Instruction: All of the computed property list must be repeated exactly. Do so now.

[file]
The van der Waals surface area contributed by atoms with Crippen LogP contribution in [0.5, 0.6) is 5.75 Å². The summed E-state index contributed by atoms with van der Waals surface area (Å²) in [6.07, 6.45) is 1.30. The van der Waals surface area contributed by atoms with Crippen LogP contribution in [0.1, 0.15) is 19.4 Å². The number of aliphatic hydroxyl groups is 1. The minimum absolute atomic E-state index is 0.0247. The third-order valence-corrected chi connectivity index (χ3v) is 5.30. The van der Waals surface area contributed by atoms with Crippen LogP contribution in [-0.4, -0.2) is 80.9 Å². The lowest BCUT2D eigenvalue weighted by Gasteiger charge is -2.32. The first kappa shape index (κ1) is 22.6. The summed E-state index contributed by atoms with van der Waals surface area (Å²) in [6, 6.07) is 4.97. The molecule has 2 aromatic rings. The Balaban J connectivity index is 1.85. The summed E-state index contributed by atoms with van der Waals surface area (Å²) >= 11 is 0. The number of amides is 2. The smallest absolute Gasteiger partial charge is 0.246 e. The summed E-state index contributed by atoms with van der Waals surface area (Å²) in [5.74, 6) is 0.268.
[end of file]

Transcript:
The van der Waals surface area contributed by atoms with Crippen LogP contribution in [0.5, 0.6) is 5.75 Å². The summed E-state index contributed by atoms with van der Waals surface area (Å²) in [6.07, 6.45) is 1.30. The van der Waals surface area contributed by atoms with Crippen LogP contribution in [0.1, 0.15) is 19.4 Å². The number of aliphatic hydroxyl groups is 1. The minimum absolute atomic E-state index is 0.0247. The third-order valence-corrected chi connectivity index (χ3v) is 5.30. The van der Waals surface area contributed by atoms with Crippen LogP contribution in [-0.4, -0.2) is 80.9 Å². The lowest BCUT2D eigenvalue weighted by Gasteiger charge is -2.32. The first kappa shape index (κ1) is 22.6. The summed E-state index contributed by atoms with van der Waals surface area (Å²) in [6, 6.07) is 4.97. The molecule has 2 aromatic rings. The Balaban J connectivity index is 1.85. The summed E-state index contributed by atoms with van der Waals surface area (Å²) >= 11 is 0. The number of amides is 2. The smallest absolute Gasteiger partial charge is 0.246 e. The summed E-state index contributed by atoms with van der Waals surface area (Å²) in [5.74, 6) is 0.268.